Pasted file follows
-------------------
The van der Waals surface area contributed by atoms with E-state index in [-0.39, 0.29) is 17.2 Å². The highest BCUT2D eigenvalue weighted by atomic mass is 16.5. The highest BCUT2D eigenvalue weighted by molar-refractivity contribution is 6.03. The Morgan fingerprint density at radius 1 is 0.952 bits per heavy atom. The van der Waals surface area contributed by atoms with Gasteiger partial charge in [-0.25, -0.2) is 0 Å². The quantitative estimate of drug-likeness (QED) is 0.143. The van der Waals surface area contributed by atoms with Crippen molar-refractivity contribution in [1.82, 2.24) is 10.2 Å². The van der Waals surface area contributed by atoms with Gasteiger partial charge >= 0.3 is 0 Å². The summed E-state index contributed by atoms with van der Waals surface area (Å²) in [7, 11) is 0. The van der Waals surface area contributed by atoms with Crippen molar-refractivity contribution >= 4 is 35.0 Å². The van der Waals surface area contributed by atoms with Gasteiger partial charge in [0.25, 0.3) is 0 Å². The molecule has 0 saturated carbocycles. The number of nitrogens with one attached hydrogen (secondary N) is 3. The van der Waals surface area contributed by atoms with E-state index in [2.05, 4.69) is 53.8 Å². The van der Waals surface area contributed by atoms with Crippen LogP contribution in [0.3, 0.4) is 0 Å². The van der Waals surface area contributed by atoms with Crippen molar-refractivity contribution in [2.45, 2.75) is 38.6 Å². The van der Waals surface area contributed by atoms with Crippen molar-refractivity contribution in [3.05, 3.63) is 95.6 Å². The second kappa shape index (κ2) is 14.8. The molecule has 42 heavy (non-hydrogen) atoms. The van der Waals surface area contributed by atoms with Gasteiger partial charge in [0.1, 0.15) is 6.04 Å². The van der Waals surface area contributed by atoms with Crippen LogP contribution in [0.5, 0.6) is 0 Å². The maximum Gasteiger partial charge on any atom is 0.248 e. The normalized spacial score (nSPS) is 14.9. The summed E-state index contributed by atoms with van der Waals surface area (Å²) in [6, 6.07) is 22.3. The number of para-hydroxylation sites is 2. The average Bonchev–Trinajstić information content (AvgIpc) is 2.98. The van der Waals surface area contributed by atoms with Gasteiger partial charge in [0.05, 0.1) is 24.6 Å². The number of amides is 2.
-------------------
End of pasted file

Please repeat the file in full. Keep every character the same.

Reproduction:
The van der Waals surface area contributed by atoms with E-state index in [-0.39, 0.29) is 17.2 Å². The highest BCUT2D eigenvalue weighted by atomic mass is 16.5. The highest BCUT2D eigenvalue weighted by molar-refractivity contribution is 6.03. The Morgan fingerprint density at radius 1 is 0.952 bits per heavy atom. The van der Waals surface area contributed by atoms with Gasteiger partial charge in [-0.25, -0.2) is 0 Å². The quantitative estimate of drug-likeness (QED) is 0.143. The van der Waals surface area contributed by atoms with Crippen molar-refractivity contribution in [1.82, 2.24) is 10.2 Å². The van der Waals surface area contributed by atoms with Gasteiger partial charge >= 0.3 is 0 Å². The summed E-state index contributed by atoms with van der Waals surface area (Å²) in [7, 11) is 0. The van der Waals surface area contributed by atoms with Crippen molar-refractivity contribution >= 4 is 35.0 Å². The van der Waals surface area contributed by atoms with Gasteiger partial charge in [0.25, 0.3) is 0 Å². The molecule has 0 saturated carbocycles. The number of nitrogens with one attached hydrogen (secondary N) is 3. The van der Waals surface area contributed by atoms with E-state index in [2.05, 4.69) is 53.8 Å². The van der Waals surface area contributed by atoms with Crippen LogP contribution in [0.3, 0.4) is 0 Å². The van der Waals surface area contributed by atoms with Crippen molar-refractivity contribution in [2.45, 2.75) is 38.6 Å². The van der Waals surface area contributed by atoms with Crippen molar-refractivity contribution in [3.05, 3.63) is 95.6 Å². The second kappa shape index (κ2) is 14.8. The molecule has 42 heavy (non-hydrogen) atoms. The van der Waals surface area contributed by atoms with Gasteiger partial charge in [0.1, 0.15) is 6.04 Å². The van der Waals surface area contributed by atoms with Crippen LogP contribution in [0.5, 0.6) is 0 Å². The maximum Gasteiger partial charge on any atom is 0.248 e. The normalized spacial score (nSPS) is 14.9. The summed E-state index contributed by atoms with van der Waals surface area (Å²) in [6, 6.07) is 22.3. The number of para-hydroxylation sites is 2. The average Bonchev–Trinajstić information content (AvgIpc) is 2.98. The van der Waals surface area contributed by atoms with Gasteiger partial charge in [0.05, 0.1) is 24.6 Å². The number of amides is 2.